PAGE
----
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Ivy runtime injectables creation

This process is the same for @Injectable and InjectionToken.

As you can see, the Ivy Injectors enter the game here. Please check these articles about Ivy DI and injectors called NodeInjector and R3Injector because it is a great area of knowledge:

In a few words NodeInjector is used for components, directives and its providers and works as a component-level injector. But R3Injector is used as a module-level injector and has a records property that keeps instances of injectables.

Now we are going to understand the core functions of Ivy injectables runtime:

First in getOrCreateInjectable we search our injectable through component-level injectors using bloom filters which were perfectly described by Max Koretskyi at NgConnect  and Alexey Zuev in his article. Then if not successful we try to find injectable on the current module level injector.

Resolving component-level injectables
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The searchTokensOnInjector and getNodeInjectable methods will search your injectable on NodeInjector, particularly on the TView and LView and create it, if it doesn't exists already.

TView stores your injectable's Type and LView on first pass stores Factory and then change it to the injectable's instance.

/** * Retrieve or instantiate the injectable from the `LView` at particular `index`. * * This function checks to see if the value has already been instantiated and if so returns the * cached `injectable`. Otherwise if it detects that the value is still a factory it * instantiates the `injectable` and caches the value. */ export function getNodeInjectable( lView: LView, tView: TView, index: number, tNode: TDirectiveHostNode): any { let value = lView[index]; const tData = tView.data; if (isFactory(value)) { <--- Here is first pass check const factory: NodeInjectorFactory = value; if (factory.resolving) { throw new Error(`Circular dep for ${stringifyForError(tData[index])}`); } const previousIncludeViewProviders = setIncludeViewProviders(factory.canSeeViewProviders); factory.resolving = true; let previousInjectImplementation; if (factory.injectImpl) { previousInjectImplementation = setInjectImplementation(factory.injectImpl); } enterDI(lView, tNode); try { value = lView[index] = factory.factory(undefined, tData, lView, tNode); <--- And here is instance creation // This code path is hit for both directives and providers. // For perf reasons, we want to avoid searching for hooks on providers. // It does no harm to try (the hooks just won't exist), but the extra // checks are unnecessary and this is a hot path. So we check to see // if the index of the dependency is in the directive range for this // tNode. If it's not, we know it's a provider and skip hook registration. if (tView.firstCreatePass && index >= tNode.directiveStart) { ngDevMode && assertDirectiveDef(tData[index]); registerPreOrderHooks(index, tData[index] as DirectiveDef<any>, tView); } } finally { if (factory.injectImpl) setInjectImplementation(previousInjectImplementation); setIncludeViewProviders(previousIncludeViewProviders); factory.resolving = false; leaveDI(); } } return value; }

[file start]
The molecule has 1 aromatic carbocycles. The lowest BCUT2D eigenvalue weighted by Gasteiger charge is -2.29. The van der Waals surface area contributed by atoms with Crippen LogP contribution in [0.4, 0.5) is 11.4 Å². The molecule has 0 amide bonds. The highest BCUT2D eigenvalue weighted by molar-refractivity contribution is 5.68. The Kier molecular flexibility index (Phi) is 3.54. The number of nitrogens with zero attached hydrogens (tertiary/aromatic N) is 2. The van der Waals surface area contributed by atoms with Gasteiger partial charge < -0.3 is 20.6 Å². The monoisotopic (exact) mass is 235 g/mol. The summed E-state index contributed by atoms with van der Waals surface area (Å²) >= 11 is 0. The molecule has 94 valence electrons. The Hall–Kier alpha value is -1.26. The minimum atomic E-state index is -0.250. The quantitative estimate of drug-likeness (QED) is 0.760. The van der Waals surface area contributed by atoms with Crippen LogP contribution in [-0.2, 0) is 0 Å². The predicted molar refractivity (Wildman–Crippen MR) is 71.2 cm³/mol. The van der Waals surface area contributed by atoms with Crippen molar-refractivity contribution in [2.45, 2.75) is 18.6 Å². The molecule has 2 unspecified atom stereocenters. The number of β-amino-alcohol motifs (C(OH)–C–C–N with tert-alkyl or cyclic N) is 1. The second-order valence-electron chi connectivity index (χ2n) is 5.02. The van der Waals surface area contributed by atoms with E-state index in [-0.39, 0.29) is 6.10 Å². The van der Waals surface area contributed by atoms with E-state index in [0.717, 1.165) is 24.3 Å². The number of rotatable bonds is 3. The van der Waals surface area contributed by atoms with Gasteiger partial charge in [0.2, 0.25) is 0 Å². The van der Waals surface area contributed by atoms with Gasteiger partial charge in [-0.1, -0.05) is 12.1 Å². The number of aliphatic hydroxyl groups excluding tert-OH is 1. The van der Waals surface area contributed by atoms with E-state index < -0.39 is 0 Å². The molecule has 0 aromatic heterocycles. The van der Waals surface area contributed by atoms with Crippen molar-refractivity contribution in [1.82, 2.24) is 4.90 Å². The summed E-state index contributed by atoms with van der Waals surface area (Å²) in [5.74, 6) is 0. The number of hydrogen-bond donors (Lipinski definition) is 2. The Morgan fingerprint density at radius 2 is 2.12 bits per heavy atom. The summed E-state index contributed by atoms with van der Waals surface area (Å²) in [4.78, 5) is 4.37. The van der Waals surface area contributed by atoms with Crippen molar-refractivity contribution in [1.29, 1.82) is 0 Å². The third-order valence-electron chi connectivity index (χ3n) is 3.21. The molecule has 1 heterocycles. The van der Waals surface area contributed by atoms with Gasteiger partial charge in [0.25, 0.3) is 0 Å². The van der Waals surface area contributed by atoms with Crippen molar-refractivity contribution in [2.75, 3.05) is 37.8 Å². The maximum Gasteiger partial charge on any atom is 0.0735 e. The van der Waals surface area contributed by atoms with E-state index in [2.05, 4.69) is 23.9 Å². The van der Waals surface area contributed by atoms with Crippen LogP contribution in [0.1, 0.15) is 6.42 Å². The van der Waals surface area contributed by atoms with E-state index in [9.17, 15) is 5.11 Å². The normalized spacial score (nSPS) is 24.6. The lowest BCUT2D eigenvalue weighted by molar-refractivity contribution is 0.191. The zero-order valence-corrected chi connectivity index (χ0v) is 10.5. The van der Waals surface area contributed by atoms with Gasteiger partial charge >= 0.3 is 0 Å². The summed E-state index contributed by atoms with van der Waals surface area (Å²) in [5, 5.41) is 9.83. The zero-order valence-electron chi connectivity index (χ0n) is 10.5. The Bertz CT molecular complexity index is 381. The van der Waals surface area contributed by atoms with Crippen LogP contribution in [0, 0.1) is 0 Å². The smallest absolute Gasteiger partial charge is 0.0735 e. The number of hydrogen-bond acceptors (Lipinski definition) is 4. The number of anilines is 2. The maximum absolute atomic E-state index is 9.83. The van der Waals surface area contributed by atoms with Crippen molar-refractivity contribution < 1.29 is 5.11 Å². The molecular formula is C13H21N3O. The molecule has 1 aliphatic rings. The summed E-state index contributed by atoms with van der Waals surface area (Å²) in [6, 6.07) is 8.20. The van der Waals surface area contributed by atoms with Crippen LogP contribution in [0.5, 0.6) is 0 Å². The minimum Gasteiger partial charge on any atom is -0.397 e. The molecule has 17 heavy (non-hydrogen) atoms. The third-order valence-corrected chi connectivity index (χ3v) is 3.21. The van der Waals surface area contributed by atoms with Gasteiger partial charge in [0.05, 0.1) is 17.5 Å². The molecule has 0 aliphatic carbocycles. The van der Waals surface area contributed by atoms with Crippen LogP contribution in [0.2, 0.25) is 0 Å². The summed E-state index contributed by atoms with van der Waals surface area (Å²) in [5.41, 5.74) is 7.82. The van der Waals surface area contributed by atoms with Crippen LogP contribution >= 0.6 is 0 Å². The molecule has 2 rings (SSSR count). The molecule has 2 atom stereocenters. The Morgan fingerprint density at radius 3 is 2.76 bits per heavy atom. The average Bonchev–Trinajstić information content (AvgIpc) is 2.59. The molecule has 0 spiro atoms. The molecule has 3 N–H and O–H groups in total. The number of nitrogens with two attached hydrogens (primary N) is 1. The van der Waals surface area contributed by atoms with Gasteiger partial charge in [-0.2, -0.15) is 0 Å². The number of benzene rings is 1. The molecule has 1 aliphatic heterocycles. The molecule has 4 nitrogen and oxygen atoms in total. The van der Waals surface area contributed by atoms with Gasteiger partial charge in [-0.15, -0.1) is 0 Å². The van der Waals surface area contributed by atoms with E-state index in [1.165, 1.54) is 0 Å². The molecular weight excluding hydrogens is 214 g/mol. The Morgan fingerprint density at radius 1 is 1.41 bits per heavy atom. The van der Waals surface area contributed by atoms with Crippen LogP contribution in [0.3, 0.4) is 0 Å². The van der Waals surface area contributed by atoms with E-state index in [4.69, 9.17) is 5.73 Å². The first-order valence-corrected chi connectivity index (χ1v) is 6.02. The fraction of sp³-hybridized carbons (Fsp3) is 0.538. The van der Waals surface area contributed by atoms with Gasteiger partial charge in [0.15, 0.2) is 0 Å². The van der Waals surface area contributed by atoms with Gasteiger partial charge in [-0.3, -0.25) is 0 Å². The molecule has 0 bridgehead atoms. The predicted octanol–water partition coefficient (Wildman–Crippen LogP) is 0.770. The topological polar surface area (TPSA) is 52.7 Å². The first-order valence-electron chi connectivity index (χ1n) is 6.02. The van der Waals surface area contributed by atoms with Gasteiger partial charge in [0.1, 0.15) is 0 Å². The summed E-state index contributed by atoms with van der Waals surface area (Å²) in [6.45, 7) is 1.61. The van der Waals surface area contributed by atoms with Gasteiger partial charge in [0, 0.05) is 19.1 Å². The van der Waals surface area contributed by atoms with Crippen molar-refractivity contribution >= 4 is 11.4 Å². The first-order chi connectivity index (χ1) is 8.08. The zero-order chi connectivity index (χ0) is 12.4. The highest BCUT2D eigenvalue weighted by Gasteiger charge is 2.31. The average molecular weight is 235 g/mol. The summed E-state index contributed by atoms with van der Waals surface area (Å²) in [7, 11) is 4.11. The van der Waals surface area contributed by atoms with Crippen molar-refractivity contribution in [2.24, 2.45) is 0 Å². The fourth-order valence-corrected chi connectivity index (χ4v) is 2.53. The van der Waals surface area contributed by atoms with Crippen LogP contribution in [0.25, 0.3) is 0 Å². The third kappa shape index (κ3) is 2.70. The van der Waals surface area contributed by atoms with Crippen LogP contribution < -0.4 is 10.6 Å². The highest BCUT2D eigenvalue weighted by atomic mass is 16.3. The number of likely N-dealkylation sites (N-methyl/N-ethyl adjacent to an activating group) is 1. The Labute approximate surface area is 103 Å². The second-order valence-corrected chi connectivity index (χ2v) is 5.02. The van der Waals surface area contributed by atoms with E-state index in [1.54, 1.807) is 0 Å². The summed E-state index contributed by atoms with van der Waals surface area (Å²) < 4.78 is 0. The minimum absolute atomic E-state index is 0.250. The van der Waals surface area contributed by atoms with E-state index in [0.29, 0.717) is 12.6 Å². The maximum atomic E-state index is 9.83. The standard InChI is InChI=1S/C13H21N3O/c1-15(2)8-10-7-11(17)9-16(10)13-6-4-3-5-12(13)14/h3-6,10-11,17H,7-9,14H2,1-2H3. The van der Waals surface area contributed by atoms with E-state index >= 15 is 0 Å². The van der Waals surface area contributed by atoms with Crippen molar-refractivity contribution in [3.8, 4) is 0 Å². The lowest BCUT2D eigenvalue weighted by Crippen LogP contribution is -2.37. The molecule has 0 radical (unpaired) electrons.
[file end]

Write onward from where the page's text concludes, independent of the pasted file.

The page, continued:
So all other times when you will try to get component-level injectable you will always get it from it's LView.

Resolving "limp" injectables
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In Ivy, if there is no module injector, we still can inject our injectable:

try { if (moduleInjector) { return moduleInjector.get(token, notFoundValue, flags & InjectFlags.Optional); } else { return injectRootLimpMode(token, notFoundValue, flags & InjectFlags.Optional); } }
Limp mode injection by Ivy

This mode has some restrictions - only injectables with providedIn set to root can be injected this way.

/** * Injects `root` tokens in limp mode. * * If no injector exists, we can still inject tree-shakable providers which have `providedIn` set to * `"root"`. This is known as the limp mode injection. In such case the value is stored in the * `InjectableDef`. */ export function injectRootLimpMode<T>( token: Type<T>| InjectionToken<T>, notFoundValue: T | undefined, flags: InjectFlags): T|null { const injectableDef: ɵɵInjectableDef<T>|null = getInjectableDef(token); if (injectableDef && injectableDef.providedIn == 'root') { return injectableDef.value === undefined ? injectableDef.value = injectableDef.factory() : injectableDef.value; } if (flags & InjectFlags.Optional) return null; if (notFoundValue !== undefined) return notFoundValue; throw new Error(`Injector: NOT_FOUND [${stringify(token)}]`); }